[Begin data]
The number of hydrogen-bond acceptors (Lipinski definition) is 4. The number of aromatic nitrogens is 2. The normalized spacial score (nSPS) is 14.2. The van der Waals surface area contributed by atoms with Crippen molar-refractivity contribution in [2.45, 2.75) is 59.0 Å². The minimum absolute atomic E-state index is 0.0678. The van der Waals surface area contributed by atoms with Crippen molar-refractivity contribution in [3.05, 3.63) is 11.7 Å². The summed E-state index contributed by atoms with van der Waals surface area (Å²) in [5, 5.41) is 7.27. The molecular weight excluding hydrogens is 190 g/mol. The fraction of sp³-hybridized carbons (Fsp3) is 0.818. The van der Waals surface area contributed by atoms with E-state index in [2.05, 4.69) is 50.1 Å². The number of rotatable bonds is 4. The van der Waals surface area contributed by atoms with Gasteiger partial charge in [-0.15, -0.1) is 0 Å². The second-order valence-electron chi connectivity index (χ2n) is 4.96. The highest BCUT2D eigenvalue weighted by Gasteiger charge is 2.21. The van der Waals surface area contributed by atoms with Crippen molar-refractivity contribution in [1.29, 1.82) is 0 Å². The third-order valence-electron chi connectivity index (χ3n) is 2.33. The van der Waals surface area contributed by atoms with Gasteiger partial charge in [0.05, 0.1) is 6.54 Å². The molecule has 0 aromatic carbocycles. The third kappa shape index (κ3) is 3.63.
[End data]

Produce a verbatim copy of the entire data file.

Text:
The number of hydrogen-bond acceptors (Lipinski definition) is 4. The number of aromatic nitrogens is 2. The normalized spacial score (nSPS) is 14.2. The van der Waals surface area contributed by atoms with Crippen molar-refractivity contribution in [2.45, 2.75) is 59.0 Å². The minimum absolute atomic E-state index is 0.0678. The van der Waals surface area contributed by atoms with Crippen molar-refractivity contribution in [3.05, 3.63) is 11.7 Å². The summed E-state index contributed by atoms with van der Waals surface area (Å²) in [5, 5.41) is 7.27. The molecular weight excluding hydrogens is 190 g/mol. The fraction of sp³-hybridized carbons (Fsp3) is 0.818. The van der Waals surface area contributed by atoms with E-state index in [2.05, 4.69) is 50.1 Å². The number of rotatable bonds is 4. The van der Waals surface area contributed by atoms with Gasteiger partial charge in [-0.15, -0.1) is 0 Å². The second-order valence-electron chi connectivity index (χ2n) is 4.96. The highest BCUT2D eigenvalue weighted by Gasteiger charge is 2.21. The van der Waals surface area contributed by atoms with Crippen molar-refractivity contribution in [1.29, 1.82) is 0 Å². The third-order valence-electron chi connectivity index (χ3n) is 2.33. The van der Waals surface area contributed by atoms with Gasteiger partial charge in [0.05, 0.1) is 6.54 Å². The molecule has 0 aromatic carbocycles. The third kappa shape index (κ3) is 3.63.